MSX2 color bus to HDMI converter, something like the hdmi converter from the Amiga (based on Denise and PI Zero). With proper scaling, filtering, optional scan line simulation etc. An ADC to convert the audio to digital to be sent along the HDMI cable fully synced.

An interactive debugger (dbg?) for MSX with a connection to the PC where you can see the (C, assembler) source code, set breakpoints, single step, step into, step out of etc through code, read out variables and registers etc. Software to setup the ide easily.

Interactive, graphical (cartridge) hardware design software where you have a typical MSX bus system build in, with drag and drop, a node editor to link together blocks of logic etc. slots, memory mappers, video, audio, communication all build in as components. Spits out a schematic, vhdl and stub c code to write drivers for newly added hardware. Simulator/emulator to prototype and test. Compatibility and design rules checker.

Google translate built into the msx, so we can play Japanese and Korean games in our own language be it English, Dutch, French, German, Spanish etc without having to learn another language Smile

By friguron

Master (171)

friguron's picture

03-05-2021, 00:01

Manuel wrote:

...the 8-bit guy starting to love the MSX

Hahaha, I phisically LOL-ed at this one...

In a more serious tone, It's a pity that non-msx people from non-msx countries (the typical bunch: USA, UK, et al.) seem to be specially indiferent towards MSX, but hey, it's just they don't seem to "grasp" the whole concept behind it. Well, they never lived it, fair enough... Their demos consist of just turning some MSX-1 on and then run some silly game already published on some other platform, carefully chosen for their audience to compare both versions...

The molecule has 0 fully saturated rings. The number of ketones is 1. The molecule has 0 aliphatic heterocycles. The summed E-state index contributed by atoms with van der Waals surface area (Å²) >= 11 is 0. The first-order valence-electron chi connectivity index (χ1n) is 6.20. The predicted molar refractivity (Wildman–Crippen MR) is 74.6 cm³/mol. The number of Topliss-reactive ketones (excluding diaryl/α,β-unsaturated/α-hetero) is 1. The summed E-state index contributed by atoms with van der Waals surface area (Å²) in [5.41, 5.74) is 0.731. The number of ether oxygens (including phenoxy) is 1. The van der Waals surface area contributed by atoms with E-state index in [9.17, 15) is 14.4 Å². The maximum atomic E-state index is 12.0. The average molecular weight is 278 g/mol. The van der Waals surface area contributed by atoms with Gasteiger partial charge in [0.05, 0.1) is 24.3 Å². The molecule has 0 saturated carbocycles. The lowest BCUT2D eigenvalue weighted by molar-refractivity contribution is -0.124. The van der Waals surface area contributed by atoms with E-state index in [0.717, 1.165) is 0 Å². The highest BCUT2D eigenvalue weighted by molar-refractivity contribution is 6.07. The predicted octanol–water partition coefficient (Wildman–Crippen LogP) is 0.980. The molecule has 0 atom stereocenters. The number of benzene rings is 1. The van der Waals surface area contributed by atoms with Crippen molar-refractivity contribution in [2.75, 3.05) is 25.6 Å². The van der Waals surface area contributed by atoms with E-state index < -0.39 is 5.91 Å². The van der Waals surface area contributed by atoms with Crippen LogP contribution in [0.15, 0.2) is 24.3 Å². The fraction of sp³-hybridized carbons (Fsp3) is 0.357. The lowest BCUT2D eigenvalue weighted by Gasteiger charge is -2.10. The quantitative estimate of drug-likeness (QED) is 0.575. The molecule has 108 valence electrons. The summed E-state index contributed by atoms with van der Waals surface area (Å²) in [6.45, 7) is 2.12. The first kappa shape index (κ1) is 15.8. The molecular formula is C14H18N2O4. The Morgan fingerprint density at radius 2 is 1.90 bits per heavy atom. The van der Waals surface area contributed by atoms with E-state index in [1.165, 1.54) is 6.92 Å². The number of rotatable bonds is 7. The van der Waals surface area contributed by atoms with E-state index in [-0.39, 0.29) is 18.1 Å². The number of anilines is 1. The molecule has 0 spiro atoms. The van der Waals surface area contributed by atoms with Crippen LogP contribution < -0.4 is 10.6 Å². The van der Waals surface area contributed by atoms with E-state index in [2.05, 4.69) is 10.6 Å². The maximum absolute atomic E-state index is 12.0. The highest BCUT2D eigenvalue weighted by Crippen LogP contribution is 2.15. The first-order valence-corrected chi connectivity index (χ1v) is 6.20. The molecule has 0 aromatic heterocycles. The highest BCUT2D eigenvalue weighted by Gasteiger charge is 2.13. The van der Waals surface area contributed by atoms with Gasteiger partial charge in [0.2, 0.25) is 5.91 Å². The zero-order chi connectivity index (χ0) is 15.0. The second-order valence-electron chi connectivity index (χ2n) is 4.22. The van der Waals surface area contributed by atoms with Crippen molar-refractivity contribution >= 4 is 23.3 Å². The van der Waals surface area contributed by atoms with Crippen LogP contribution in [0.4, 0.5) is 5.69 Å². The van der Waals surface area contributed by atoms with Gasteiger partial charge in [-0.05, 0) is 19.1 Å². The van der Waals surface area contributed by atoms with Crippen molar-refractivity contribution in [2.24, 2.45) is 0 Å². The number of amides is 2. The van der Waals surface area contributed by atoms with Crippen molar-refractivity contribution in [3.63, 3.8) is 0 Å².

They never manage to load Space Manbow, Knightmare, F1-Spirit, SD-Snatcher, some Shalom, Aleste 2, some amazing MSX-1 modern homebrew, MSX-2 JRPG .dsk sagas... Of course, trying to do this without the original games is a challenge nowadays though, It's far beyond any MSX novice user... Or someone lends them some SD-Cartridge solution, or they will never check the MSX potential with their own eyes.

For them an MSX it's a strange ColecoVision/TI-99 computer (which they already used and recall), so they don't know they're just scratching the surface when doing "deep" reviews of "our" machine. Their typical MSX demos consist into invariably running 1983 games... Gosh...

RMC comes also to my mind... He had a properly confugured YAMAHA MSX some weeks ago (with all the MIDI stuff and keyboard and bells and whistles properly configured), and he just cluelessly stayed in front of it doing "nothing" with it.
I died from the cringe and anxiety this poor demo conveyed to many non-MSX users that might have come accross that video Sad

As you said, I wish some proper and actual MSX user living near them could phisically help (and lead) them to create a definitive proper MSX review for their channels. Everyone would enjoy it, it might be a win-win.

More ontopic with the topic, my wish would be "I wish MSX had REALLY had a better success in the USA and/or the UK"... We all would live now inside a surreal alternative universe Smile (You know what? Probably not !)

By Meits

Scribe (6350)

Meits's picture

03-05-2021, 01:24

friguron wrote:
Manuel wrote:

...the 8-bit guy starting to love the MSX

Their demos consist of just turning some MSX-1 on and then run some silly game already published on some other platform, carefully chosen for their audience to compare both versions...

Not before telling what every non-MSX'ing Youtuber tells: The complete history. Youtube's full of that. Their non-MSX'ing audience knows the history of MSX better than anything worth knowing.